Seeing Helen Keller Park in a New Light


Children played on swings, raced down slides, and even frolicked in the snow as the community of Athens celebrated the grand reopening of Helen Keller Park.

Out of an abundance of caution, the seven-acre park on 1045 W. 126th Street was closed to the public in the summer of 2013, when pieces of construction debris were found embedded in the soil.

A $5.2-million investment by Los Angeles County cleared away the environmental hazards, and installed a new playground, ball field, walking path and outdoor exercise equipment. The landscaping and south parking lot were also upgraded.

IMG_1343 (1)“When it comes to health and safety, we simply don’t mess around,” Supervisor Mark Ridley-Thomas said during the grand reopening ceremony. “We’ve taken an environmental challenge and transformed it into a state-of-the-art recreational oasis.”

The site used to be a dumping ground for construction companies until the 1940’s, prior to its acquisition by Los Angeles County. Some of the old debris was unearthed during the $7.3-million renovation of the Community Center, which opened in late 2014.

For over a year, the Departments of Public Works and Parks and Recreation partnered with a private contractor, Environmental Construction, to replace the top layer of soil throughout the park and provide new attractions for visitors, both young and old.

Their work culminated in a grand reopening ceremony that transformed the park into a winter wonderland for a day, to the delight of local kids.

“I hope the message is clear: the Athens community deserves nothing but the best,” Supervisor Ridley-Thomas said to cheers from the crowd.

He said several projects are still in the works, including more affordable housing units, the renovation of the Youth Activities League building, and an art installation at Woodcrest Library.


Second District Initiatives – How To Navigate

Girls Empowerment Month

MVA_9559Evoking the icon that is Rosie the Riveter, thousands of girls and women are literally and figuratively rolling up their sleeves and declaring “We can do it!” as Los Angeles County observes “Girls Empowerment Month.”

On a motion by Supervisors Mark Ridley-Thomas and Hilda Solis, the Board of Supervisors proclaimed October as Girls Empowerment Month to encourage girls and women to break down barriers to their success and to focus critical attention on gender inequality.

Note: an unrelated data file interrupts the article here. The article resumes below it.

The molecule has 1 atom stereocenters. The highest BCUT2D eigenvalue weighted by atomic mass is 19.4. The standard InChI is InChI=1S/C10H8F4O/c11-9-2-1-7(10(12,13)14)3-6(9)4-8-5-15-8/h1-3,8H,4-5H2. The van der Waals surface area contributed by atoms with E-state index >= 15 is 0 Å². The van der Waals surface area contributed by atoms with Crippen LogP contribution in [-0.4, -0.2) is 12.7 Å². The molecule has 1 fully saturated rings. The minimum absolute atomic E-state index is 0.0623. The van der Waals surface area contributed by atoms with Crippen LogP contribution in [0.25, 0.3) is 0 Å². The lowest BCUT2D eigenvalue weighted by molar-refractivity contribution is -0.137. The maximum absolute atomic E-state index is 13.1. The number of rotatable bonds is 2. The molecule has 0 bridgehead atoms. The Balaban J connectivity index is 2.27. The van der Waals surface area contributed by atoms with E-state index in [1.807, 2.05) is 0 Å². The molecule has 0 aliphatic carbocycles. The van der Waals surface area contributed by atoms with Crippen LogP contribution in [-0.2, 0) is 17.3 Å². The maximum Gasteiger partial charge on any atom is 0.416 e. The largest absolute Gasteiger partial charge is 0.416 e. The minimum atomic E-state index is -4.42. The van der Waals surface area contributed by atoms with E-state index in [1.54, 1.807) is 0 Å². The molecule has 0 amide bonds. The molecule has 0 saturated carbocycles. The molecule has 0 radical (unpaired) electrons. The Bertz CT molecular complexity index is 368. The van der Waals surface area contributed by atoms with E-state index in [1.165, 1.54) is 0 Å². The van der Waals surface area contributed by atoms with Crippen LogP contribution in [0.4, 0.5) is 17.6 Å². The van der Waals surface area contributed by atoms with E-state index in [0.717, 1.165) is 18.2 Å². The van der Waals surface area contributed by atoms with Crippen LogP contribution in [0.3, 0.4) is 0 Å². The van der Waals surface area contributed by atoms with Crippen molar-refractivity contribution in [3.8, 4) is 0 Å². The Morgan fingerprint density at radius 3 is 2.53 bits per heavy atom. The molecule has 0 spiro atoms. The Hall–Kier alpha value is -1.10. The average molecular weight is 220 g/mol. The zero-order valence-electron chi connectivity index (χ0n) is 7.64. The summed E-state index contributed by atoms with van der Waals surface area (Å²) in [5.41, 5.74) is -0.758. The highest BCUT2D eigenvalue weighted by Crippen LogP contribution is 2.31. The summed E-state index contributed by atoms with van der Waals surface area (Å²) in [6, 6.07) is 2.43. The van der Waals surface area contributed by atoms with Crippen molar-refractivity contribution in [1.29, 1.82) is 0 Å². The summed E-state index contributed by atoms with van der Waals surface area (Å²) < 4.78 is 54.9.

“A lot has changed for the better over the past century but, just as there is much to celebrate, there remains much to be troubled about,” Supervisor Ridley-Thomas said.

MVA_9919“Nationally, women remain greatly underrepresented in business, construction, manufacturing, science, technology, engineering, math and public service leadership positions,” he added. “We know, however, that when barriers are lifted, girls and women aggressively pursue their educations and engage in civic activities.

During Girls Empowerment Month, County agencies, nonprofit organizations and the business community have committed to offering and supporting programs that educate, employ and empower girls and women throughout October and beyond.

The Los Angeles Fund for Public Education (LA Fund) will launch Girls Build LA, which challenges teams of high school girls to design and implement community-based solutions that can effect widespread change in the areas of education, civic engagement, and health and wellness. The most creative and impactful will receive scholarships and other prizes.

“It’s exciting to give them a voice,” LA Fund founder Megan Chernin said. “It’s going to unleash their ideas.”

To kick off “Girls Build LA,” LA Fund recently hosted the West Coast premiere of He Named Me Malala before an audience of more than 6,000 girls and at the Microsoft Theater at LA Live. 

The documentary tells the story of Malala Yousafszai, a Pakistani activist who, at age 14, survived an assassination attempt by the Taliban for daring to go to school. At age 17, she became the youngest person to be awarded the Nobel Peace Prize, and has become the most recognizable advocate for the education of girls and women worldwide.

The County’s Fire Department and Metropolitan Transportation Authority are also implementing programs that open doors for girls and women. So are the Department of Parks and Recreation and the Commission for Women.

“It’s important to let young women know that there is a potential career for them in the fire service,” Fire Chief Daryl Osby said. “We need to engage them and mentor them, so that maybe one day they can join the ranks of the Fire Department.”


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Congratulatory Letter Request Guidelines and Form

Congratulatory Letter Request Guidelines

Please read the criteria below before submitting the congratulatory request form.


Congratulatory Letters

  • Congratulatory letters are issued by Los Angeles County Supervisor Mark Ridley-Thomas to recognize organizations for their contributions to Los Angeles County.
  • Congratulatory letters are issued to recognize milestone occasions of exceptional significance.
  • Congratulatory letters are only issued to organizations within the Second District of L.A. County or national organizations with local chapters in the Second Supervisorial District.
  • The Supervisor’s office reserves the right to rescind a congratulatory letter if false or misleading information was provided in the application.
  • The Supervisor’s office reserves the right to decline any congratulatory letter request.


Please Note:

Congratulatory letter requests must be submitted two weeks prior to the requested date.

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Congratulatory Letter Request Form